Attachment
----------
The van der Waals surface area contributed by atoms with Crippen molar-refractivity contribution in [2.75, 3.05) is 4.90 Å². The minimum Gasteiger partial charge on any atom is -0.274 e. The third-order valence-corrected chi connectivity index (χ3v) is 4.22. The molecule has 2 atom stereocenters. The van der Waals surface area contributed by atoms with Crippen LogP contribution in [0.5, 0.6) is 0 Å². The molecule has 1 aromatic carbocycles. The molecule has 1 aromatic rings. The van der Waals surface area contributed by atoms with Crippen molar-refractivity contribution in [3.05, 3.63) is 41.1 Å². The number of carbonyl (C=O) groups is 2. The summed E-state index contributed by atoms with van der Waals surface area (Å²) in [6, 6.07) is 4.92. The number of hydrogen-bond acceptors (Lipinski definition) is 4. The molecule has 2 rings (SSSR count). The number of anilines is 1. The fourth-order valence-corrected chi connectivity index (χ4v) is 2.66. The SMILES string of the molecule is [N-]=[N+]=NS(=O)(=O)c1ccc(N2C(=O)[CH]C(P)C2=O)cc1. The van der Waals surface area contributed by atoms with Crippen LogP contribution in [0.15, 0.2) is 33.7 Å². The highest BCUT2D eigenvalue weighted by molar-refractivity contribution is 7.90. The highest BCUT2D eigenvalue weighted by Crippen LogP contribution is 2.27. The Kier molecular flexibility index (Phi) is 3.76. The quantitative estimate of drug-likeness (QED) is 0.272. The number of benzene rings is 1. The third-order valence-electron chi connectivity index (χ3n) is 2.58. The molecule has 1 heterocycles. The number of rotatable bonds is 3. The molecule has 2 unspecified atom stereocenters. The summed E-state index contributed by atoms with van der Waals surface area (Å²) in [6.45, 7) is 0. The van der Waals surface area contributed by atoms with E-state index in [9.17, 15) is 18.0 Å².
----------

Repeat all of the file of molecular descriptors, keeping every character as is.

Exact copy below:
The van der Waals surface area contributed by atoms with Crippen molar-refractivity contribution in [2.75, 3.05) is 4.90 Å². The minimum Gasteiger partial charge on any atom is -0.274 e. The third-order valence-corrected chi connectivity index (χ3v) is 4.22. The molecule has 2 atom stereocenters. The van der Waals surface area contributed by atoms with Crippen LogP contribution in [0.5, 0.6) is 0 Å². The molecule has 1 aromatic carbocycles. The molecule has 1 aromatic rings. The van der Waals surface area contributed by atoms with Crippen molar-refractivity contribution in [3.05, 3.63) is 41.1 Å². The number of carbonyl (C=O) groups is 2. The summed E-state index contributed by atoms with van der Waals surface area (Å²) in [6, 6.07) is 4.92. The number of hydrogen-bond acceptors (Lipinski definition) is 4. The molecule has 2 rings (SSSR count). The number of anilines is 1. The fourth-order valence-corrected chi connectivity index (χ4v) is 2.66. The SMILES string of the molecule is [N-]=[N+]=NS(=O)(=O)c1ccc(N2C(=O)[CH]C(P)C2=O)cc1. The van der Waals surface area contributed by atoms with Crippen LogP contribution in [0.15, 0.2) is 33.7 Å². The highest BCUT2D eigenvalue weighted by molar-refractivity contribution is 7.90. The highest BCUT2D eigenvalue weighted by Crippen LogP contribution is 2.27. The Kier molecular flexibility index (Phi) is 3.76. The quantitative estimate of drug-likeness (QED) is 0.272. The number of benzene rings is 1. The third-order valence-electron chi connectivity index (χ3n) is 2.58. The molecule has 1 heterocycles. The number of rotatable bonds is 3. The molecule has 2 unspecified atom stereocenters. The summed E-state index contributed by atoms with van der Waals surface area (Å²) in [6.45, 7) is 0. The van der Waals surface area contributed by atoms with E-state index in [9.17, 15) is 18.0 Å².